There’s this breaking story on CNN about atheists taking over a spot in a public park that has traditionally been used by Christians to set up various nativity scenes at Christmas. The arguments for and against the move go something like this:
– Public spaces shouldn’t be used to promote religion.
– Atheists have been discriminated against for years – now we’re finally gaining a presence and respect in society!
– “At this season of the winter solstice, let reason prevail. There are no gods, no devils, no angels, no heaven or hell. There is only our natural world.”
– Our nation was founded on Christian principles
– We have had this display here for years, and should be allowed to continue it – people like it.
– The atheists are conspiring to “drive away any manifestation that Americans are God-loving people.”
They’re both wrong on all counts.
1) Public spaces can be used to promote anything anybody wants – including atheism (which is a religion). Of course, since the atheist argues that “only the natural world” exists (which is a claim no one actually believes) – the act of reserving a section of the park and leaving it empty (meaning, deliberately displaying the natural world as a message of “truth”) is the promotion of religion in a public place. Fool.
2) He’s wrong here in that he presents this discrimination as a bad thing. I don’t mean to say people should be treated ill because of a certain belief they hold – but I don’t imagine that’s what he means. I assume he’s referring to school curricula, the history of school prayers, “under God” in the pledge of allegiance, and so on. In reality, public schools can not be democratic – were equal time given to all the varying perspectives on the universe’s origin and every other issue touched by religion – well, there would simply not be enough time for such a thing. So the prevailing perspective was taught. And if he is complaining about ill-treatment, then he’s quite the hypocrite, considering the stunt he pulled to obtain nearly all the spaces in the park – leaving areas without anything in them, rather than allowing the churches to express their religion too.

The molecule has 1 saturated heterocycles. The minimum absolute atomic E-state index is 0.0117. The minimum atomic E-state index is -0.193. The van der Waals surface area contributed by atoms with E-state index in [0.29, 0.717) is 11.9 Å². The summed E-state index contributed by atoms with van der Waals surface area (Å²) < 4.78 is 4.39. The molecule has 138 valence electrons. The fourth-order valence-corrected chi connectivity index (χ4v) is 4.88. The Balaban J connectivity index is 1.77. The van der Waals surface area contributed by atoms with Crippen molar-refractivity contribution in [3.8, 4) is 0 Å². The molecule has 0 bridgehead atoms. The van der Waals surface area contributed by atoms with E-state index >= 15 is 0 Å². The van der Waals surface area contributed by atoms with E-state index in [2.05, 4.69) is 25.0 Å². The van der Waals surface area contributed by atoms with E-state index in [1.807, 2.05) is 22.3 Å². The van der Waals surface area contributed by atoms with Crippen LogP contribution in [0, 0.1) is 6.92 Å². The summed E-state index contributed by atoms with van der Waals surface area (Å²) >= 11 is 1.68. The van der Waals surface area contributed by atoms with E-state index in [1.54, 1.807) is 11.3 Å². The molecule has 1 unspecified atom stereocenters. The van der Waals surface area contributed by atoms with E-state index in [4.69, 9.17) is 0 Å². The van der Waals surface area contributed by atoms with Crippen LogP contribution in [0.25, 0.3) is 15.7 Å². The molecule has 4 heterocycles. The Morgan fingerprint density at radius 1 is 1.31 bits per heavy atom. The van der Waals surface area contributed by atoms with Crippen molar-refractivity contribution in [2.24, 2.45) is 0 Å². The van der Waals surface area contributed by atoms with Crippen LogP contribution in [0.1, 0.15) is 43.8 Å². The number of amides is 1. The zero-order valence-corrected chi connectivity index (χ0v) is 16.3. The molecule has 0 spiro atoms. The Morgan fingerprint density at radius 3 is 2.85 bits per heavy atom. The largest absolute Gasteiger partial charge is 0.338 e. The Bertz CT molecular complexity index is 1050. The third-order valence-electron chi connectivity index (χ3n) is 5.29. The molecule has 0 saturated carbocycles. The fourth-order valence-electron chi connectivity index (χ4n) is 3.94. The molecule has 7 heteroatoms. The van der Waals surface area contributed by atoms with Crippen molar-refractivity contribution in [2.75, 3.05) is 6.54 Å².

3) What is reason? Is it part of the natural world? Does the natural world mean simply “the tangible world”? And if only the natural world exists, what of this man’s claim that he was (wrongly) discriminated against? If only the natural world exists, then objective values like “right” and “wrong” don’t universally exist or apply. “Truth” is a strange word, too – having only as its reference point the five senses and this thing called “reason” (which is apparently part of the natural world, since nothing else exists). Is not a belief in nothingness still a religious belief?
4) Our nation was sort of founded on some Christian principles. Many of the founders were not Christians – including Thomas Jefferson. Obviously, life, liberty, and the pursuit of happiness are rights that the writers of the Declaration of Independence thought were “endowed” to us by our “creator.” But this is nothing new. What needs to stop is this pretending that America was meant to be a Christian nation.
5) An appeal to tradition is never a logical argument. In fact, it’s a logical fallacy.
6) Americans are God-loving people? I think Americans love a lot of things. But I would never say that, as a whole, “Americans are God-loving people.” Americans love food, money, pleasure, sex, amusement, power, leisure, and conflict.